“As Glenn and I and others have spoken, we feel like we’ve been treated as common criminals,” Peterson told St. George News. “People who are guilty of misconduct are treated better than we have been treated – treated with more consideration than we have been treated.

“It is not only our lives that have been affected. The lives of our dependents, our loved ones, our students and the programs that depend on us have also been deeply affected and even damaged by the treatment this university has inflicted on some of its most dedicated employees.”

In her statement, Hall said the university acknowledges that the appeal process can be time-consuming and difficult for those involved, adding that it is imperative that the process is thorough to ensure a proper outcome.

“We appreciate all those who dedicated their time and resources to assisting with this process and are excited to welcome Dr. Peterson back to campus,” Hall said.

Students from the university’s music department are also breathing sighs of relief at the news, having been without key instruction from Peterson. In the wake of their dismissal, many students have come forward in support of the professors.

Read more: ‘Morale is at an all-time low’; protesters at Dixie State University ask for answers in wake of professor firings

“My feelings right now are happy for him but very angry with the administration,” Gwyn Gable, a music student who graduated in May, told St. George News after hearing news of Peterson’s reinstatement.

L-R: Gwyn Gable and Christie Nielson protest the firing of Dixie State University professors in front of the university in St. George, Utah, May 3, 2018 | File photo by Joseph Witham, St. George News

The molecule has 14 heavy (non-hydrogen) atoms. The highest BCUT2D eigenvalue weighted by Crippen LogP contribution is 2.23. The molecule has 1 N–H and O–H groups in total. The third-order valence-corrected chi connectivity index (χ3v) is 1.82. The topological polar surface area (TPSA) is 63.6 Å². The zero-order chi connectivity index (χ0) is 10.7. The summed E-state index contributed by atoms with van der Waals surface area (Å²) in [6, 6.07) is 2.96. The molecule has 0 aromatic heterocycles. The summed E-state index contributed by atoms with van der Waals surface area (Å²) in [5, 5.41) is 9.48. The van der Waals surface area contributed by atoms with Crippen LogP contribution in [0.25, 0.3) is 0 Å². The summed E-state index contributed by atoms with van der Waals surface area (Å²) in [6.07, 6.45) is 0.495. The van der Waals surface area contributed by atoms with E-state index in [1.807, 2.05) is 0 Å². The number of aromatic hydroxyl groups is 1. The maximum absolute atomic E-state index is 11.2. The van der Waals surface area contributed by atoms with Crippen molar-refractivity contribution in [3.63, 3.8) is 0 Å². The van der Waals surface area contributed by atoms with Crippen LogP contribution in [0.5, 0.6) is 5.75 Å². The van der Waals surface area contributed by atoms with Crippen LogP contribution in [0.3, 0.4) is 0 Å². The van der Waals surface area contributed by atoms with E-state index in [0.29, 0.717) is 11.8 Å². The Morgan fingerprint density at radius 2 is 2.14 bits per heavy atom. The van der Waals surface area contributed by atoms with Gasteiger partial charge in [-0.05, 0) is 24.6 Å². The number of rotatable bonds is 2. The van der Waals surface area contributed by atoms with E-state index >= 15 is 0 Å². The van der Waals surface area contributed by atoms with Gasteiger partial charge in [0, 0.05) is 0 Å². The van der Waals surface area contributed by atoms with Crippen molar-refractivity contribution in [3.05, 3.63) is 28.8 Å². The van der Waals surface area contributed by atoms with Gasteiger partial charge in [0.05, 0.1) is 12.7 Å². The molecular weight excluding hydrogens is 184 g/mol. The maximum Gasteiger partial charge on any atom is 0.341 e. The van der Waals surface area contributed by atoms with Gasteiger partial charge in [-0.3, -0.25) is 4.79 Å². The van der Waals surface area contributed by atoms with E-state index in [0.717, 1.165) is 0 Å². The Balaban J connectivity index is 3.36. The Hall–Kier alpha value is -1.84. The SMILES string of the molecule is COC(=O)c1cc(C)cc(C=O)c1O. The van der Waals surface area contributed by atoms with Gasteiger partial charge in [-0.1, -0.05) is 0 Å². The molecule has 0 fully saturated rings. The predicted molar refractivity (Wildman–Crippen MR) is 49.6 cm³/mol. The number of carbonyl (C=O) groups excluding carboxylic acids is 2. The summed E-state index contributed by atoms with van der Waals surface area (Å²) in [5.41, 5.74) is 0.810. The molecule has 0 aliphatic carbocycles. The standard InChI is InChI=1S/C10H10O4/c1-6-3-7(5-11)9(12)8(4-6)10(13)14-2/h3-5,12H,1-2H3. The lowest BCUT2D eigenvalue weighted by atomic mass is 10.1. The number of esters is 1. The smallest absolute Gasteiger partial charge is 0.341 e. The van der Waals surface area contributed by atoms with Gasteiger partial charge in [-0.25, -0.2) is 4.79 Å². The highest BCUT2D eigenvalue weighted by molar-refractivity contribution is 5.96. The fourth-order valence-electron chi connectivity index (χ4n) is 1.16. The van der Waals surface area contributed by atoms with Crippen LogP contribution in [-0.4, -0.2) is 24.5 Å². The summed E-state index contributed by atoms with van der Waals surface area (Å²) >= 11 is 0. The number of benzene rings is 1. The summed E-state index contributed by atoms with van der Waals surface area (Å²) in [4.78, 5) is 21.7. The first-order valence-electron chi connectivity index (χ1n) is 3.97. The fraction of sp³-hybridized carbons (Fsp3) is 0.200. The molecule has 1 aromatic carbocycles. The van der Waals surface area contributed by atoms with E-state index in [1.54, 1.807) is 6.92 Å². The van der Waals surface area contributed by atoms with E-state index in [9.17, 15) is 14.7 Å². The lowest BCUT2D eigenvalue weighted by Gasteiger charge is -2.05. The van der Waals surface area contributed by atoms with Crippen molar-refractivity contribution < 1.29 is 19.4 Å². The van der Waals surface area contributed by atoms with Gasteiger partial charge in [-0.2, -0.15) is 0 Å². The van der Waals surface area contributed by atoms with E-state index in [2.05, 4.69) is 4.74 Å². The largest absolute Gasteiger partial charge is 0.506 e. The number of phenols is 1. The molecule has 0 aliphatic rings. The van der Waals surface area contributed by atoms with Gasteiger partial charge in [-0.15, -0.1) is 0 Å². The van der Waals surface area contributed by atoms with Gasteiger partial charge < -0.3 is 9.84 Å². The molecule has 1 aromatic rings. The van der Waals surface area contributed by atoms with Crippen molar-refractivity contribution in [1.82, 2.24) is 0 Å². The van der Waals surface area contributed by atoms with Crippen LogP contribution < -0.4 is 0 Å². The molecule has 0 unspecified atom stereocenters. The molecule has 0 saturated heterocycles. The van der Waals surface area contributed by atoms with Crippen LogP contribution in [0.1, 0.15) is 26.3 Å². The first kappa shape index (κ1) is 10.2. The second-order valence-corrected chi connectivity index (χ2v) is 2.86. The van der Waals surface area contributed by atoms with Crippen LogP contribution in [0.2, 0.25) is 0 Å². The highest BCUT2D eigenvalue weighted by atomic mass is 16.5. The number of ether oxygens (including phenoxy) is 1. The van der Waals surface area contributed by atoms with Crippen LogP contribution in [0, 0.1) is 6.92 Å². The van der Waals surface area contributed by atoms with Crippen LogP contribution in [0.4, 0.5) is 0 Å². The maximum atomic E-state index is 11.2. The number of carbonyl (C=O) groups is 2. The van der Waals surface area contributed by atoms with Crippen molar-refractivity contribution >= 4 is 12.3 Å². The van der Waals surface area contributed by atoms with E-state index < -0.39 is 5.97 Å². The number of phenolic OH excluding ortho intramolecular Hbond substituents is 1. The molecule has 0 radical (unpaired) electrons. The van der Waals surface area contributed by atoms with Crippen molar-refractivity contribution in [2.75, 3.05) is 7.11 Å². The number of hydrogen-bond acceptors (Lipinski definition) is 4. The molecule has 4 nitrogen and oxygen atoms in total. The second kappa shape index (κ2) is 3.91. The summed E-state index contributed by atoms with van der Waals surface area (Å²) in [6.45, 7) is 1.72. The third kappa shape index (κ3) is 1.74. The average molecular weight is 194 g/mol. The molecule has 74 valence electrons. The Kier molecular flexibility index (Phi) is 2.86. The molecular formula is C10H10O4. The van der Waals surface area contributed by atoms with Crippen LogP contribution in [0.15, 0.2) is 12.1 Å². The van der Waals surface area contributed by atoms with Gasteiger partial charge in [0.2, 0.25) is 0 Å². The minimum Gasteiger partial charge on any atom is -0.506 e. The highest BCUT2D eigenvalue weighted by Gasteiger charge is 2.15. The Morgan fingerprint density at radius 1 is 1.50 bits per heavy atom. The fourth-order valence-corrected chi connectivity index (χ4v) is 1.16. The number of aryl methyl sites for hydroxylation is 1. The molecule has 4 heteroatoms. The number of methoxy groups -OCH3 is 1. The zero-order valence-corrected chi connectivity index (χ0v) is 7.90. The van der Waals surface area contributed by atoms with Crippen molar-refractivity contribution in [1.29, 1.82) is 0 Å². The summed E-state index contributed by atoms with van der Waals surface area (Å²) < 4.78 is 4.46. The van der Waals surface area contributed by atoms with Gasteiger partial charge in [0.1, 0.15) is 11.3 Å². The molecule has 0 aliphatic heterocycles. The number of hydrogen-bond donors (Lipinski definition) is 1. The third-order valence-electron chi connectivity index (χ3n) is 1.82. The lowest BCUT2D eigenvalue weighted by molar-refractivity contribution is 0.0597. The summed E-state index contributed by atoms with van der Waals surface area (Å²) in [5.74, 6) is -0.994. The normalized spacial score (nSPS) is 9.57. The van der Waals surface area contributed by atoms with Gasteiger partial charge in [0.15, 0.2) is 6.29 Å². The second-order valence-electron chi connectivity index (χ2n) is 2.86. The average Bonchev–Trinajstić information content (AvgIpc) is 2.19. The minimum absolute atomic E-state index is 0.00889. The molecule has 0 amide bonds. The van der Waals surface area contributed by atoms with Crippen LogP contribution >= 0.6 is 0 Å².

“Why did they have to destroy my graduation experience for something like this,” she asked. “Usually, he would have been the one to hand me my diploma, but that experience was even taken away from me.”

Gable said she believes DSU administration officials responsible for the initial decision to fire Peterson should be held accountable for the “undue stress on so many students.”

Other students, such as Danelle Sullivan, left DSU after the professors’ termination, citing an unstable academic environment. Sullivan opted to complete her degree at another institution.

“This ridiculous witch-hunt has caused irreversible damage to my educational plan. I am having to move my family to northern Utah to continue my schooling,” Sullivan said. “I can’t continue at DSU only to see the next teacher be put on leave, and the next, and the next.”

Still awaiting news on his reinstatement, Webb thanked those who have supported him since his suspension in January and subsequent termination.